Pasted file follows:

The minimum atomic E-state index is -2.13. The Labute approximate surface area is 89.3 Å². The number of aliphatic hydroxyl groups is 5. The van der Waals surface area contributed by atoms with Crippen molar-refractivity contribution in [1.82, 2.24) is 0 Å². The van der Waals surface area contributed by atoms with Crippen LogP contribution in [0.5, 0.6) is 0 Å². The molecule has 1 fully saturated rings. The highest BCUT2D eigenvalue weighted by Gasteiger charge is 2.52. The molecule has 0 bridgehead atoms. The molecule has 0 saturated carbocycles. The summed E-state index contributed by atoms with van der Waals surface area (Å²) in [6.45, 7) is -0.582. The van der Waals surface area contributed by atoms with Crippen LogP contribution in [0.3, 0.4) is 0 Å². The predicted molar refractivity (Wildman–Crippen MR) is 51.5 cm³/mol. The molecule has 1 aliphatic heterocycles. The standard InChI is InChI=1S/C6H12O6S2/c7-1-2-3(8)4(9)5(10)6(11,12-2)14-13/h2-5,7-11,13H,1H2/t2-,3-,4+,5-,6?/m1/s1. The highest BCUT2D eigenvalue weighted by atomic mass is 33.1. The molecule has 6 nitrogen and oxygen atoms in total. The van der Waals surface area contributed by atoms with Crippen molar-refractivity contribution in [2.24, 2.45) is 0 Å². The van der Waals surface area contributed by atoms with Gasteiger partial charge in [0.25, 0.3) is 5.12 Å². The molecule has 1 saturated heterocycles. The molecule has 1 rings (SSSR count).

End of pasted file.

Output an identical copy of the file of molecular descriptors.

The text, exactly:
The minimum atomic E-state index is -2.13. The Labute approximate surface area is 89.3 Å². The number of aliphatic hydroxyl groups is 5. The van der Waals surface area contributed by atoms with Crippen molar-refractivity contribution in [1.82, 2.24) is 0 Å². The van der Waals surface area contributed by atoms with Crippen LogP contribution in [0.5, 0.6) is 0 Å². The molecule has 1 fully saturated rings. The highest BCUT2D eigenvalue weighted by Gasteiger charge is 2.52. The molecule has 0 bridgehead atoms. The molecule has 0 saturated carbocycles. The summed E-state index contributed by atoms with van der Waals surface area (Å²) in [6.45, 7) is -0.582. The van der Waals surface area contributed by atoms with Crippen LogP contribution in [0.3, 0.4) is 0 Å². The predicted molar refractivity (Wildman–Crippen MR) is 51.5 cm³/mol. The molecule has 1 aliphatic heterocycles. The standard InChI is InChI=1S/C6H12O6S2/c7-1-2-3(8)4(9)5(10)6(11,12-2)14-13/h2-5,7-11,13H,1H2/t2-,3-,4+,5-,6?/m1/s1. The highest BCUT2D eigenvalue weighted by atomic mass is 33.1. The molecule has 6 nitrogen and oxygen atoms in total. The van der Waals surface area contributed by atoms with Crippen molar-refractivity contribution in [2.24, 2.45) is 0 Å². The van der Waals surface area contributed by atoms with Gasteiger partial charge in [0.25, 0.3) is 5.12 Å². The molecule has 1 saturated heterocycles. The molecule has 1 rings (SSSR count).